tion in 1923, and later served as
Fisher Body division head in Lansing
and Flint
Paterson entered the automotive
field in 1914 as an employe of the
Saxon Motor Car Co.

Troops 'Tofd
By The Associated Press
LONDON, Nov. 29 - A spokesman
of the Iranian embassy declared to-
day Russia had threatened to rein-
force Red Army garrisons in North-
ern Iran if fresh Iranian troops mov-
ed up into that troubled area, where
insurgent activities now are reported
to have spread to a third province.
In Washington, Iranian Ambassa-
dor Hussein Ala quoted a Russian
note to Iran as saying that bloodshed
would result if more Iranian forces
moved northward, and that this
would necessitate Russia's sending
more Soviet forces into Iran. Russia
occupies the northern part of the
country under a wartime agreement
with Britain and Iran.
Russia Rejects Request
Both Ala and the spokesman here
said Russia had rejected Iran's re-
quest to send reinforcements north-
ward after disorders, blamed by the
Iranian government on "Separatists,"
broke out last week in Azerbaijan, the
northwest province of Iran bordering
A Russian commander stopped four
battalions of Iranians near Kazvin
northwest of Tehran, refusing to al-
low them to go further.
Civil Disturbances
Dispatches from Tehran, mean-
while, said that civil disturbances had
spread to three northwestern prov
inces, as a force of insurgents rushed
toward Resht, 15 miles from the Cas-
pan Sea, in Gilan Province.
Both the United States and Britain
have sent notes to Russia concerning
Iran. The American note suggested
the withdrawal of all outside forces
and the British message suggested
that the Russian commander at Kaz
vin must have misunderstood th
terms of the three-power agreemen
guaranteeing Iran's sovereignty.
Senate Def eats
Taft UNO Plan
WASHINGTON, Nov. 29 -()- A
move by Senator Taft (R.-Ohio) t
impose what he called some "mild
restrictions on the American dele
gates to the United Nations Organiza
tion was beaten in the Senate today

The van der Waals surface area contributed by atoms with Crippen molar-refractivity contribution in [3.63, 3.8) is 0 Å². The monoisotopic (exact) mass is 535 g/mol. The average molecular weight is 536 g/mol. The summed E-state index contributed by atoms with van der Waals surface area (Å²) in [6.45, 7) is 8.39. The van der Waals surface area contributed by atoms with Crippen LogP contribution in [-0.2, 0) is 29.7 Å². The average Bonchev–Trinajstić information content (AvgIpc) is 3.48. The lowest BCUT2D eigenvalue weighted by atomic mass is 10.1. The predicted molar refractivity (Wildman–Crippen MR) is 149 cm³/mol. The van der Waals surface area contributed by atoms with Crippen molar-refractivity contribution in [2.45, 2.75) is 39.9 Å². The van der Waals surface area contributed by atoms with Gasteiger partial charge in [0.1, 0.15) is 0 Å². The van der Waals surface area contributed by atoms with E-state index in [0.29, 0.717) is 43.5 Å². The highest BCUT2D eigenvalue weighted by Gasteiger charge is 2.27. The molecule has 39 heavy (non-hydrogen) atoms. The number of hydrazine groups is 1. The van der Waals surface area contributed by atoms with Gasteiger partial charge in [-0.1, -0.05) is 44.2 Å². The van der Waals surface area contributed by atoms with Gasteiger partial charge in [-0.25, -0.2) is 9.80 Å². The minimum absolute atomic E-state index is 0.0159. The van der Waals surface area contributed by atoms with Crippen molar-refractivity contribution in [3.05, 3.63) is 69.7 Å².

41 to 18.
Administration leaders thereupo
confidently predicted that the Senat
would pass the United Nations bil
tomorrow, after four days of speech
making, just as the foreign relation
committee reported it. The measur
is designed to implement U. S. par
ticipation in the organization whic
holds its first meeting in London i
Taft originally had offered thre
amendments but just before the tes
vote he reduced them to one. Thi
would have required that the U. S
representative on the Security Coun
cil vote "in accord with internationa
justice as well as international peac
and security."
Hillel Foundation Plans
'Feast of Lights' Party
A party commemorating the "Feas
of Lights" will be held from 9 p.m
till midnight tomorrow at Hille
Dancing, entertainment, table an
card games, and refreshments in
cluding some traditional Jewish food
will be features of the party,
The party is a non-date affair.

Profs. Help
Vets Adjust
Thuma, Arthros Offer
Aid to 696 Ex-G.Is
Serving as counselors to the 696
veterans enrolled in the literary col-
lege, Prof. Burton D. Thuma of the
psychology department and Prof.
John Arthros of the English depart-
ment, both veterans themselves, are
attempting to help the veteran ad-
just to academic civilian life.
The advisers anticipate such prob-
lems as changes of motivation result-
ing from experience in the armed
forces and the need for adjustment
to university work. The counselors
try to give each veteran individual
Prof. Arthur Van Duren, chair-
man of the academic counselors, as-